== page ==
which is called **adjoint representation** of ##\mathfrak{g}\,##.^{12)} It’s simply the left-multiplication in the Lie algebra. The homomorphism property, which is the Jacobi identity, is also the defining property of a derivation:

$$

\operatorname{ad}([X,Y])= [\operatorname{ad}(X),Y]+[X,\operatorname{ad}(Y)]

$$

Therefore the adjoint representation ##\operatorname{ad}## is also called an **inner derivation** of ##\mathfrak{g}\,##; the same as a conjugation is called an inner automorphism of ##G##. Both adjoint representations, the one of ##G## and the one of ##\mathfrak{g}## are related by the following formula ##(X \in \mathfrak{g})##

\begin{equation}\label{IX}

\begin{aligned}

\operatorname{Ad}(\exp(X)) = \exp(\operatorname{ad}(X))

\end{aligned}

\end{equation}

The defining property for a derivation is just the Leibniz rule of differentiation (product rule). Also closely related are the Lie derivative and the Levi-Civita connection. In the end all of them are just versions of the Leibniz rule we learned at school.

### Summary

- Arithmetic operations: ##+\; , \;-\; , \;\cdot \; , \; :##
- (Linear) Operators: ##L : (V,||.||_V) \longrightarrow (W,||.||_W)##
- (Linear) Functionals: ##L : (V,||.||_V) \longrightarrow (\mathbb{R},|.|_\mathbb{R}) ## or ##(\mathbb{C},|.|_\mathbb{C}) ##
- Operation in general: ##Operator\,.\,Object_{old} = Object_{new}##
- Group Operations: ##G \times V \longrightarrow V##
- Group Representation: ##G \longrightarrow GL(V)##
- Conjugation in groups: ##g.h = ghg^{-1}##
- Adjoint representation for Lie groups: ##\operatorname{Ad} g(X) = gXg^{-1}##
- Adjoint representation for Lie algebras: ##\operatorname{ad} X(Y) = [X,Y]##
- ##\operatorname{Ad}\circ \exp = \exp \circ \operatorname{ad}##

Great article Fresh!

In physics, an

infinitesimalgenerator (mostly of a symmetry group) is related to what mathematicians call aderivationorvector field. We always speak of infinitesimal generators of agroupand itsrepresentations. So, in this sense [itex]mathfrak{g}[/itex] is the infinitesimal generator of [itex]G[/itex], [itex]mbox{ad}[/itex] is the infinitesimal generator of [itex]mbox{Ad}[/itex], and more generally, for simply connected Lie group [itex]G[/itex], [itex]mbox{d}pi[/itex] is the infinitesimal generator of [itex]G[/itex] in the representation [itex]pi[/itex].The group of automorphisms ( [itex]t to alpha_{t}[/itex]) of a [itex]C^{*}[/itex]-algebra, [itex]mathcal{A}[/itex], has an infinitesimal generator given by [tex]delta (A) = lim_{t to 0} frac{alpha_{t}(A) – A}{t} ,[/tex] with natural domain [tex]D(delta) ={ forall A in mathcal{A} | lim_{t to 0}t^{-1}(alpha_{t}(A) – A) mbox{exist} } .[/tex]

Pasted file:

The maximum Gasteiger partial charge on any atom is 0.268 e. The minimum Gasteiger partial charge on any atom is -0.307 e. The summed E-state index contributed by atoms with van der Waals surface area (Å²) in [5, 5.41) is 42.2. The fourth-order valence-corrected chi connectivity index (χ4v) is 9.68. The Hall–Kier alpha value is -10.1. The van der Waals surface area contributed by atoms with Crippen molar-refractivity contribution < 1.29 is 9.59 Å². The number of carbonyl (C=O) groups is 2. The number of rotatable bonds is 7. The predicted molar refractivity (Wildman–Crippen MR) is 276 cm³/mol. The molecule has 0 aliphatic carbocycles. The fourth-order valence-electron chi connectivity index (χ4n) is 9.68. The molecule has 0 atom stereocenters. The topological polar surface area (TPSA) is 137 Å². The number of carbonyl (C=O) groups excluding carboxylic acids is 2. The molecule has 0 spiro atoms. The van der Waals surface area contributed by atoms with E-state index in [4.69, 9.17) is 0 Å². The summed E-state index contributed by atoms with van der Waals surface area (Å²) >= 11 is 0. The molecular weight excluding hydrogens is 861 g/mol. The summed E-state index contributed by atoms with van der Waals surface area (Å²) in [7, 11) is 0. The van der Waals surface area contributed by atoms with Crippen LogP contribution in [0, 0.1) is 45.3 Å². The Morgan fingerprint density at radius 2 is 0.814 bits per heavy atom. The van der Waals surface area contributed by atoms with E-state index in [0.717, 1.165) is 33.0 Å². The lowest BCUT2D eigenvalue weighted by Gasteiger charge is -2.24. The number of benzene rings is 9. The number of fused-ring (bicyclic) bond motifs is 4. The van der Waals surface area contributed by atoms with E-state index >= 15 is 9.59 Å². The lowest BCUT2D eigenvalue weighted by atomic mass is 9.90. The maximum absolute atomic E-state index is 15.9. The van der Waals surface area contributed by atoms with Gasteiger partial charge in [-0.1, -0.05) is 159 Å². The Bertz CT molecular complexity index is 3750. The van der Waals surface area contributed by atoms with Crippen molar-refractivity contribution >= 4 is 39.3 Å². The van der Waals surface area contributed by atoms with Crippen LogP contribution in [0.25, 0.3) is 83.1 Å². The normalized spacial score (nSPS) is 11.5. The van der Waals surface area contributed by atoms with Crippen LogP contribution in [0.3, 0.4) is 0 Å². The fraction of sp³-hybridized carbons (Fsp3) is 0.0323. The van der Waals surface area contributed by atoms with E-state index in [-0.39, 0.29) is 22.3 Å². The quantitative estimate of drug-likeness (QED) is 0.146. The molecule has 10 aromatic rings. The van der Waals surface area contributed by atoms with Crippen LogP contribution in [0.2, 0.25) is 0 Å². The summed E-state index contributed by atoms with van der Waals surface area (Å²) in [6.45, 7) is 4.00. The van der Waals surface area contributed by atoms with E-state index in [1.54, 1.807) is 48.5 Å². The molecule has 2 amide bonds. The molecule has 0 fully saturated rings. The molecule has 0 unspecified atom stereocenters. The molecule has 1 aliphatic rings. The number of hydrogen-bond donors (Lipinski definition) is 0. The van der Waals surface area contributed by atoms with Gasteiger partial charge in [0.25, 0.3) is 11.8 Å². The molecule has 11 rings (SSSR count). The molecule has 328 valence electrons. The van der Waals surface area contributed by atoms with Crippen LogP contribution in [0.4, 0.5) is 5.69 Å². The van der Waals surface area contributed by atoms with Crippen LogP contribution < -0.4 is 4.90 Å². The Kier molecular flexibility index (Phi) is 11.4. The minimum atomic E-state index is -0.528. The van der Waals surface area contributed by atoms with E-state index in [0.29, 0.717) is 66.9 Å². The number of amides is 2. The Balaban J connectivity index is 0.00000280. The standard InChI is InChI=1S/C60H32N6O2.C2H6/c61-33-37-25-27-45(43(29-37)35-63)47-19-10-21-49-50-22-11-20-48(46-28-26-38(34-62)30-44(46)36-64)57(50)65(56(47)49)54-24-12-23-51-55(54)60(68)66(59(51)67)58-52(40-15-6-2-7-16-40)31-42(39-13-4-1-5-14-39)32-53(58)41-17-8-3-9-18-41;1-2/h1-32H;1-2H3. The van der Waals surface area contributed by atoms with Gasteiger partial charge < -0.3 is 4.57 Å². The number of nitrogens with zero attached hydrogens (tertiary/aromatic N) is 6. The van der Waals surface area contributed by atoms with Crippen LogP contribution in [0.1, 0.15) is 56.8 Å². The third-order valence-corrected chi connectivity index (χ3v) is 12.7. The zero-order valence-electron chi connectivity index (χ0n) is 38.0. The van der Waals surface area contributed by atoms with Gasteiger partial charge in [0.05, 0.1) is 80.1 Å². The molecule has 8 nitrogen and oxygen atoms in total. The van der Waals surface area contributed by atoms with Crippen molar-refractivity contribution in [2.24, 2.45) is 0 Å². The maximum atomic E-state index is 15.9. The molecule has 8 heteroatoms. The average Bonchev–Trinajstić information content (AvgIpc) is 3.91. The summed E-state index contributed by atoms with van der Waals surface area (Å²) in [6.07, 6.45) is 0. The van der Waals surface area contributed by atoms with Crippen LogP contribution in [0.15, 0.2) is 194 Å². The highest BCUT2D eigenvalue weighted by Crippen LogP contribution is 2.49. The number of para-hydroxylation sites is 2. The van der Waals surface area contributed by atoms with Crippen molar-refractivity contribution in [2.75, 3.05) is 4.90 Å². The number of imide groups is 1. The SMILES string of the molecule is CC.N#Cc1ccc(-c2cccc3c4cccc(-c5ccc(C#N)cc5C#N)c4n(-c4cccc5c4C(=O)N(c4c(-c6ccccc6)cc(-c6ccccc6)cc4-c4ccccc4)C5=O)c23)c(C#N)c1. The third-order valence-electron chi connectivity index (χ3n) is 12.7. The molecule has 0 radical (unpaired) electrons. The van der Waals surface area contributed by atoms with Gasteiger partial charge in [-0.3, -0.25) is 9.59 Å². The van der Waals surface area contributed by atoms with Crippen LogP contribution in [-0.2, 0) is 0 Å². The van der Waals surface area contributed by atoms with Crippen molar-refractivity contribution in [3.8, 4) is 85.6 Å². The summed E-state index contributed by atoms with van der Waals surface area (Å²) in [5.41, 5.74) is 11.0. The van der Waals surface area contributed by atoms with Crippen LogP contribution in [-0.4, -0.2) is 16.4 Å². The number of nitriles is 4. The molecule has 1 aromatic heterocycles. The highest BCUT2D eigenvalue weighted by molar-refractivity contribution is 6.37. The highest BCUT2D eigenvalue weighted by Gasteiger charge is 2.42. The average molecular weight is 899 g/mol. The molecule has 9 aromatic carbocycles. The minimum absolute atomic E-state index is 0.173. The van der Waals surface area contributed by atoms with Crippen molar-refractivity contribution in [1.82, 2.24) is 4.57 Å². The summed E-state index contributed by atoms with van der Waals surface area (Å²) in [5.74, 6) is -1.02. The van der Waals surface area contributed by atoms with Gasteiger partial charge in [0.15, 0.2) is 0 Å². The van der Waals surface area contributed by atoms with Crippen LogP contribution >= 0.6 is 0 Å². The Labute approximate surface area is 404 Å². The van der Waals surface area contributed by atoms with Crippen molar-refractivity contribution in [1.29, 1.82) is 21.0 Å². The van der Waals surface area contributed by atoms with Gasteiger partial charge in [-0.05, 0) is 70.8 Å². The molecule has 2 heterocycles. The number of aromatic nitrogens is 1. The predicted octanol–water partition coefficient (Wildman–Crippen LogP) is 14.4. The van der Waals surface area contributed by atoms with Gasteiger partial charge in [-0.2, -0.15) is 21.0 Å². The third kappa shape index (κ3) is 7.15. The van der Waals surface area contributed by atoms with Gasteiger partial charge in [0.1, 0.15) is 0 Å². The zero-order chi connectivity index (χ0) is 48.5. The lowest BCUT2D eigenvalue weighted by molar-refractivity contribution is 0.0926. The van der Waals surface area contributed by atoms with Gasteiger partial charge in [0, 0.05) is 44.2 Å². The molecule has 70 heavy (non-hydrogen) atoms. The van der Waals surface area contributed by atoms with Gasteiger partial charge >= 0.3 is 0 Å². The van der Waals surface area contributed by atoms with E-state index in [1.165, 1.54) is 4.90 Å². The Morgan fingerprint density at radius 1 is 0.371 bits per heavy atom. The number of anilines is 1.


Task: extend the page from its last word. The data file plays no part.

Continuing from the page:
Clearly [itex]delta (A)[/itex] is a *-

derivation, i.e., linear operation which commutes with complex conjugation/adjoint, [itex]left(delta (A) right)^{*} = delta ( A^{*})[/itex], and satisfies the Leibnitz rule. Indeed, writing [tex]frac{1}{t}left( alpha_{t}(AB) – ABright) equiv frac{1}{t}left( alpha_{t}(A) – Aright) cdot B + alpha_{t}(A) cdot frac{1}{t} left( alpha_{t}(B) – Bright) ,[/tex] and taking the limit, we get [tex]delta(AB) = delta (A) cdot B + A cdot delta (B) .[/tex]In QM, the algebra [itex]mathcal{A}[/itex] is given by [itex]B(mathcal{H})[/itex], the algebra of bounded operators on separable Hilbert space. In this case one can show that for every 1-parameter group of automorphisms of [itex]B(mathcal{H})[/itex] (continuous in the weak operator topology), there exists a 1-parameter group of unitary operators [itex]U(t) = e^{iHt}[/itex] (continuous in the weak topology) such that [tex]alpha_{t}(A) equiv A(t) = e^{iHt} A e^{-iHt} .[/tex] Here, we have the so-called